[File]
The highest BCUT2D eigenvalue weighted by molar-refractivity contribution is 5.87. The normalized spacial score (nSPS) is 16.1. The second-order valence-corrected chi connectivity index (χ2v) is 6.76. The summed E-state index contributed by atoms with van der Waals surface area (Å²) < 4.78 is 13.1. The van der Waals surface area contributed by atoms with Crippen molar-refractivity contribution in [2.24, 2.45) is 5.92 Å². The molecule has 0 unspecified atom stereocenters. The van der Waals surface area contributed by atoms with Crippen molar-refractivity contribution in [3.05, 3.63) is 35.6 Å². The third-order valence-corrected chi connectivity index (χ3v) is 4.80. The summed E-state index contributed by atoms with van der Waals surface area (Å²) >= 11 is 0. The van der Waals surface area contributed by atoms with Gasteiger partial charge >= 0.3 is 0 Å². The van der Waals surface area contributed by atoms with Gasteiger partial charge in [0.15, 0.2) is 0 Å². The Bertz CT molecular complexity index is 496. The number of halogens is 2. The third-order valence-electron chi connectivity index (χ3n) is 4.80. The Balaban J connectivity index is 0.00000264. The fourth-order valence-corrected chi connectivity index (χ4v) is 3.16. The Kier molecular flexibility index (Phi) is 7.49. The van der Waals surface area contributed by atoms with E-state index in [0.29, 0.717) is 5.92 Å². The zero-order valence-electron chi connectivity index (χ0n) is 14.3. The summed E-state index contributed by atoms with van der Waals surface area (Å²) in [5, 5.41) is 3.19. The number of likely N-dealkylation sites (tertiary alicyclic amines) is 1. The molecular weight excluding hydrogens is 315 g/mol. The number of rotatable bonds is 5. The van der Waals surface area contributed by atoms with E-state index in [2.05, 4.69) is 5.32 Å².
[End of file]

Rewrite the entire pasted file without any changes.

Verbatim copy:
The highest BCUT2D eigenvalue weighted by molar-refractivity contribution is 5.87. The normalized spacial score (nSPS) is 16.1. The second-order valence-corrected chi connectivity index (χ2v) is 6.76. The summed E-state index contributed by atoms with van der Waals surface area (Å²) < 4.78 is 13.1. The van der Waals surface area contributed by atoms with Crippen molar-refractivity contribution in [2.24, 2.45) is 5.92 Å². The molecule has 0 unspecified atom stereocenters. The van der Waals surface area contributed by atoms with Crippen molar-refractivity contribution in [3.05, 3.63) is 35.6 Å². The third-order valence-corrected chi connectivity index (χ3v) is 4.80. The summed E-state index contributed by atoms with van der Waals surface area (Å²) >= 11 is 0. The van der Waals surface area contributed by atoms with Gasteiger partial charge >= 0.3 is 0 Å². The van der Waals surface area contributed by atoms with Gasteiger partial charge in [0.15, 0.2) is 0 Å². The Bertz CT molecular complexity index is 496. The number of halogens is 2. The third-order valence-electron chi connectivity index (χ3n) is 4.80. The Balaban J connectivity index is 0.00000264. The fourth-order valence-corrected chi connectivity index (χ4v) is 3.16. The Kier molecular flexibility index (Phi) is 7.49. The van der Waals surface area contributed by atoms with E-state index in [0.29, 0.717) is 5.92 Å². The zero-order valence-electron chi connectivity index (χ0n) is 14.3. The summed E-state index contributed by atoms with van der Waals surface area (Å²) in [5, 5.41) is 3.19. The number of likely N-dealkylation sites (tertiary alicyclic amines) is 1. The molecular weight excluding hydrogens is 315 g/mol. The number of rotatable bonds is 5. The van der Waals surface area contributed by atoms with E-state index in [2.05, 4.69) is 5.32 Å².